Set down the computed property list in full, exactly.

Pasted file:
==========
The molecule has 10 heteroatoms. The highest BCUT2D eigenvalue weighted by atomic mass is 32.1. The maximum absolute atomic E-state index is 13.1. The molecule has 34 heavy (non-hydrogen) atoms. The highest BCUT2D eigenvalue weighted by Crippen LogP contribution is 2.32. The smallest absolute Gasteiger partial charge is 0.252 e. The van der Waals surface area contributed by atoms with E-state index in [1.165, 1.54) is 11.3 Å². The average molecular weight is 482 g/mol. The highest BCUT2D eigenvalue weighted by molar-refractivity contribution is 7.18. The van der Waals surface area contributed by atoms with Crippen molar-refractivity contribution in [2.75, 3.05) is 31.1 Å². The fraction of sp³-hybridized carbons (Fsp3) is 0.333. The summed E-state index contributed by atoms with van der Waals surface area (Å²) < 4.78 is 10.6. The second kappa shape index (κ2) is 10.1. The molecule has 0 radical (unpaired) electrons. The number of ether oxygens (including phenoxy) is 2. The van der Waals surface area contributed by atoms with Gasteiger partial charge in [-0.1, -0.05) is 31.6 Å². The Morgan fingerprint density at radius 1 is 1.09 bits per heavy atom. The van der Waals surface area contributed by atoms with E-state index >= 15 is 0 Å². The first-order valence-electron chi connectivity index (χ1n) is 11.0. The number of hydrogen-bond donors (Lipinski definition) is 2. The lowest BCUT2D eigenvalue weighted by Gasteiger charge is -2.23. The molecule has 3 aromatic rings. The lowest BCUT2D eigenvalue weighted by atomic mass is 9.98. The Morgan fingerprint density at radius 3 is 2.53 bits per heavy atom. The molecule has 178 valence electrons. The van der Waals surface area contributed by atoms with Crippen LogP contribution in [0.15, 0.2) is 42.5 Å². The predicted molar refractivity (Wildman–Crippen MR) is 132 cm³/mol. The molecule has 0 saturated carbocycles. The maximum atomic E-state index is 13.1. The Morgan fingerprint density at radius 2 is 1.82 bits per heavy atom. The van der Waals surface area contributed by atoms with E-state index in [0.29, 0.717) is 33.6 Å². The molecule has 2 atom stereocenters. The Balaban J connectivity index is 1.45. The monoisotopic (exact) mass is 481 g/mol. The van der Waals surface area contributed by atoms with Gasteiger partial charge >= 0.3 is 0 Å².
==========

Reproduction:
The molecule has 10 heteroatoms. The highest BCUT2D eigenvalue weighted by atomic mass is 32.1. The maximum absolute atomic E-state index is 13.1. The molecule has 34 heavy (non-hydrogen) atoms. The highest BCUT2D eigenvalue weighted by Crippen LogP contribution is 2.32. The smallest absolute Gasteiger partial charge is 0.252 e. The van der Waals surface area contributed by atoms with E-state index in [1.165, 1.54) is 11.3 Å². The average molecular weight is 482 g/mol. The highest BCUT2D eigenvalue weighted by molar-refractivity contribution is 7.18. The van der Waals surface area contributed by atoms with Crippen molar-refractivity contribution in [2.75, 3.05) is 31.1 Å². The fraction of sp³-hybridized carbons (Fsp3) is 0.333. The summed E-state index contributed by atoms with van der Waals surface area (Å²) < 4.78 is 10.6. The second kappa shape index (κ2) is 10.1. The molecule has 0 radical (unpaired) electrons. The number of ether oxygens (including phenoxy) is 2. The van der Waals surface area contributed by atoms with Gasteiger partial charge in [-0.1, -0.05) is 31.6 Å². The Morgan fingerprint density at radius 1 is 1.09 bits per heavy atom. The van der Waals surface area contributed by atoms with E-state index >= 15 is 0 Å². The first-order valence-electron chi connectivity index (χ1n) is 11.0. The number of hydrogen-bond donors (Lipinski definition) is 2. The lowest BCUT2D eigenvalue weighted by Gasteiger charge is -2.23. The molecule has 3 aromatic rings. The lowest BCUT2D eigenvalue weighted by atomic mass is 9.98. The Morgan fingerprint density at radius 3 is 2.53 bits per heavy atom. The molecule has 178 valence electrons. The van der Waals surface area contributed by atoms with Crippen LogP contribution in [0.15, 0.2) is 42.5 Å². The predicted molar refractivity (Wildman–Crippen MR) is 132 cm³/mol. The molecule has 0 saturated carbocycles. The maximum atomic E-state index is 13.1. The Morgan fingerprint density at radius 2 is 1.82 bits per heavy atom. The van der Waals surface area contributed by atoms with E-state index in [0.29, 0.717) is 33.6 Å². The molecule has 2 atom stereocenters. The Balaban J connectivity index is 1.45. The monoisotopic (exact) mass is 481 g/mol. The van der Waals surface area contributed by atoms with Gasteiger partial charge >= 0.3 is 0 Å².